Over the years, Milan has evolved from merely hosting a furniture fair every spring to having almost every street taken over by all types of innovative design every April. This year, sustainable design joined in the fray more than ever, with many exciting exhibits highlighting socially conscious design, including the Well-Tech Awards. At this inspirational show we discovered the Lifesaver bottle – a beautifully simple concept for portable water filtration, and one that could make a real difference to a world increasingly threatened by shortages of clean, drinkable water.
The Lifesaver was developed in response to natural disasters such as 2004’s tsunami and Hurricane Katrina. The concept is relatively simple, based upon the fact that the smallest virus is 25 nanometers across, so by using a filter with holes 15 nanometers across, all nasties can be trapped without the need for chemicals. The term ‘nasties’ is actually quite an understatement. Lifesaver can filter out bacteria, viruses, parasites, fungi and all other microbiological waterborne pathogens. And in the real world, of course, the bottle was much harder to realize than we’ve described it. The bottle is the world’s first ultra filtration water bottle, and the inventor put all of his life savings into developing it.
But it was this level of development effort that has brought about a product that is exceptionally easy to use. Fill it with water by unscrewing the base and dipping it in the nearest puddle or stream, screw the base back and use the pump to force the water through to a teat at the other end. The clean water can then be drunk directly or poured into a separate container for storage. These simple instructions make it suitable for use by children, and in developing countries.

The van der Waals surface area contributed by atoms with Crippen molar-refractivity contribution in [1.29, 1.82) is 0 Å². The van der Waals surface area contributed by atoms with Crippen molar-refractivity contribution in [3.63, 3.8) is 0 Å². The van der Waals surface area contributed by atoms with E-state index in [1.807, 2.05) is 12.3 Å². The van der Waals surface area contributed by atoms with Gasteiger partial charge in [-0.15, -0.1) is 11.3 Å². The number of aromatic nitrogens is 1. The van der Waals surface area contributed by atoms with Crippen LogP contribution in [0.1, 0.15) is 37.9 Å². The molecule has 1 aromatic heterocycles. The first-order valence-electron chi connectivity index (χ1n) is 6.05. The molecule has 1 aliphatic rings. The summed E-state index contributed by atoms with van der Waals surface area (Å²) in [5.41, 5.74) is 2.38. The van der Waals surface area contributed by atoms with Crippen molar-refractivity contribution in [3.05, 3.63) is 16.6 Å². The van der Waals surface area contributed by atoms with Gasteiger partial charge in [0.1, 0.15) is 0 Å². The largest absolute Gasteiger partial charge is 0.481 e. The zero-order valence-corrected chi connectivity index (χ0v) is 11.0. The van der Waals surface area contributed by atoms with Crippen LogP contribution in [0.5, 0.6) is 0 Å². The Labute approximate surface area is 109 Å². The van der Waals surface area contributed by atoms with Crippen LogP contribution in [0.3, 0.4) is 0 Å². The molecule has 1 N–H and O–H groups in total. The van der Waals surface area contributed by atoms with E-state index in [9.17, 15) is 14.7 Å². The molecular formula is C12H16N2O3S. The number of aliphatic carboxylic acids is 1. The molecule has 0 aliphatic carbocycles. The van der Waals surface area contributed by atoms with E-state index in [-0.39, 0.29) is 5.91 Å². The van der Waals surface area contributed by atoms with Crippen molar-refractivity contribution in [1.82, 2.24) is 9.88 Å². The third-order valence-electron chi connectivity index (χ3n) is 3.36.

The unit uses replaceable filters, which can treat about 4000 liters of water – five and a half years of usage if you drank 2 liters every day. The filter is speedy, too – 750ml of water can be prepared in just under a minute. And users can rest safe in the knowledge they’re getting maximum life out of the product without poisoning themselves, as the unit has a unique feature to shut itself off when the cartridge has expired.
Costing £230 ($460), the Lifesaver isn’t exactly cheap, but it is a world first, and we’re sure the price reflects the genuinely innovative R&D that went into its development. Not only was it featured at Well-tech, it won ‘Best Technological Development for Future Soldier System Enhancement’ at Soldier Technology 2007. It’s ironic that a design that can bring world peace can also support world conflict, but here’s hoping it’s used for the former rather than the latter.